What Sets Opera Cake Apart From Its Culinary Twin Tiramisu

If you've ever seen an opera cake (aka gâteau opéra) while walking through the streets of Paris or browsing your local French bakery, you've probably also noticed its defined coffee-soaked layers sandwiched between pillowy buttercream and chocolate ganache. The appearance of this quintessentially French cake, though striking on its own, at first glance can easily be mistaken for the Italian classic, tiramisu. While tiramisu and opera cake share a layered appearance and the beauty of a coffee-soaked sponge, the traditional ingredients used to make each dessert are quite different.


What sets opera cake apart is its light and airy almond flour sponge cake, coffee-flavored French buttercream, and rich dark chocolate layers throughout each delicate bite. Generally a straightforward recipe, the cake, developed at Dalloyau bakery in 1950s Paris by French pastry chef Cyriaque Gavillon, requires some familiarity with French baking techniques like custardy French buttercream (if prepared traditionally). Tiramisu, on the other hand, is known for its simplicity and proudly Italian ingredients like ladyfinger sponge cookies, mascarpone cheese, Marsala wine, and, of course, coffee.

Opera cake has distinct layers, and is more chocolate-forward

Both opera and tiramisu cakes are perfect for soaking in coffee syrup, which lets the flavors develop and deepen as they sit — largely due to the texture of their sponge bases. Opera cake is prepared by making thin rectangular layers of almond cake, called jaconde sponge, while the base for tiramisu is ladyfinger sponge cookies. Though the ingredients and flavors vary (most notably, opera cake's joconde has a nuttiness paired with a richness from the layers of dark chocolate, while tiramisu is more coffee and cream-forward with just a dusting of unsweetened cocoa on top), both sponges provide a light airiness achieved by folding in a meringue made of whipped egg whites and sugar.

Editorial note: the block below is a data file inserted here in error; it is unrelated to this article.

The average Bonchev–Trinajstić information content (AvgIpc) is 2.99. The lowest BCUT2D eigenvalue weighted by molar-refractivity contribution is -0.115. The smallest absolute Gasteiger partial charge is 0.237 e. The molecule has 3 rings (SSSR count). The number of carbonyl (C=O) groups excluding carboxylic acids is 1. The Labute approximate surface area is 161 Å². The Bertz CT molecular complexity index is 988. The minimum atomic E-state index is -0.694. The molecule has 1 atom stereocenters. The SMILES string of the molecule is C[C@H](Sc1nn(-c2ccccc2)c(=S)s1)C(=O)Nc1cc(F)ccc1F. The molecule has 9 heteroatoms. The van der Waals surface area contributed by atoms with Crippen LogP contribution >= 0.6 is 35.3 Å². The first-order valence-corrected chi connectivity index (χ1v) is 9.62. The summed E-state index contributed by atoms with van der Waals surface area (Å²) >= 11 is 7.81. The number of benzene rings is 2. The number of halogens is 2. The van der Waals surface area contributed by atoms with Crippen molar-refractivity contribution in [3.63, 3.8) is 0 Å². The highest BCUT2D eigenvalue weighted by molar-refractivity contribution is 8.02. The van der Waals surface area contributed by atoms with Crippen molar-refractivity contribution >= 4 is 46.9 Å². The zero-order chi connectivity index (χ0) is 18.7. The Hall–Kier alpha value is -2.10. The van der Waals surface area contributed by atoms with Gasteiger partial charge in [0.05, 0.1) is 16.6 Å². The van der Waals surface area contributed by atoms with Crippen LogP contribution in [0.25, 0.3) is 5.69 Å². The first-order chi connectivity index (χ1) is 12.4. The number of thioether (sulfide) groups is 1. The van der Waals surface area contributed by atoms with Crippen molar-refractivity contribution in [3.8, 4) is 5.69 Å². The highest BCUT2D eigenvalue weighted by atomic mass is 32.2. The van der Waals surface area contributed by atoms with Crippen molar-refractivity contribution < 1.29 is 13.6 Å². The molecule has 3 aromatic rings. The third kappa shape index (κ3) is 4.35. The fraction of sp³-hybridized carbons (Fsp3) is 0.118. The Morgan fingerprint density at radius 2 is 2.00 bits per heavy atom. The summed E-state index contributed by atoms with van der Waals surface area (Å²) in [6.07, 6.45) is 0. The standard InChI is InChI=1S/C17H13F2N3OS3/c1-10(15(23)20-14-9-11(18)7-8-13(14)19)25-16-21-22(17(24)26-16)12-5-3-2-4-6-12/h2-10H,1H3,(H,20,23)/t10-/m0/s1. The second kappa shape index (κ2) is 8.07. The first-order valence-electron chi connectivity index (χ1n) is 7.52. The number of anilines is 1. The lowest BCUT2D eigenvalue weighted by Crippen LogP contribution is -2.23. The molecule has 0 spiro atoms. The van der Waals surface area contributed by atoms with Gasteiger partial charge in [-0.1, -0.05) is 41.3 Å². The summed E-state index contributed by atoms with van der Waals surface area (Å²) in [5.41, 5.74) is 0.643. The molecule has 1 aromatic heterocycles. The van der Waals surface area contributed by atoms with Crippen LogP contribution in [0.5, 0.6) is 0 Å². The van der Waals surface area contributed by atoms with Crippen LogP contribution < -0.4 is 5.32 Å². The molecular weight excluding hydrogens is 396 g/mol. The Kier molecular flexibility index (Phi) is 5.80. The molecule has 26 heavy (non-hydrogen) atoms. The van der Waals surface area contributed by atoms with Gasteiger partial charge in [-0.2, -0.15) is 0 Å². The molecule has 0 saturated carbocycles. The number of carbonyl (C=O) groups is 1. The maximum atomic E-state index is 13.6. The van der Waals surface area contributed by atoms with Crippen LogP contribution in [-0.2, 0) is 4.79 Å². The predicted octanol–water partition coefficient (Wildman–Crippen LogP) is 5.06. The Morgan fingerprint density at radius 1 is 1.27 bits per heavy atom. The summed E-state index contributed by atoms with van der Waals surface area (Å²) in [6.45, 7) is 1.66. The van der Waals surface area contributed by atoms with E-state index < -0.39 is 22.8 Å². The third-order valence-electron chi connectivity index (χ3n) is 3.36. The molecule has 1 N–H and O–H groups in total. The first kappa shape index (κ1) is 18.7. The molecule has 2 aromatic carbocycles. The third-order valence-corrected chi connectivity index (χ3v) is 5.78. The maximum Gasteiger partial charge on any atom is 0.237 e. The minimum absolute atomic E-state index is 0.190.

An opera cake's layers are typically precise, thin, and even, making for a chic appearance. Though it's quite impressive to see the six or eight layers of sponge, cream, and ganache, some bakers emphasize the chocolate even further by covering the whole cake in chocolate — which means the beautiful layers are revealed only when the cake is cut into. For tiramisu, the domed ladyfingers are soaked in coffee and positioned prior to adding the layers of mascarpone filling, giving way to a more scalloped cross-sectional look. Plus, tiramisu can be prepared in a number of ways — the classic layer cake is one, but some also prepare the dessert as a trifle or in individual serving cups.

Both desserts allow for culinary creativity

It can be intimidating to take on the task of making such iconic fare as opera cake and tiramisu. The good news is both desserts are open to culinary interpretation. For instance, each typically includes liquor mixed in with the coffee syrup, but you can mix up the spirits to your taste — or omit the booze altogether. If you are spiking your syrup, add orange liquor to the coffee soak to pair perfectly with your opera cake's dark chocolate ganache. While Sicilian Marsala wine is commonly used for tiramisu, you could simply swap in rum or port. And though out of the two cakes, opera cake is certainly the more chocolate-forward one, you could always choose to add a decadent layer or two of silky ganache to tiramisu.


As for baking techniques for opera cake, some recipes call for a French buttercream (made by cooking egg yolks in a hot sugary syrup), which might be out of your expertise — but don't let that hold you back. Instead, you could whip instant coffee with heavy cream to make a fluffy java filling, or craft an American buttercream using butter, instant coffee, and powdered sugar — just note that it will be sweeter and heavier than the French version of buttercream. Whatever variations you make, remember to have fun with the process and embrace the magic and sophistication of a Parisian opera.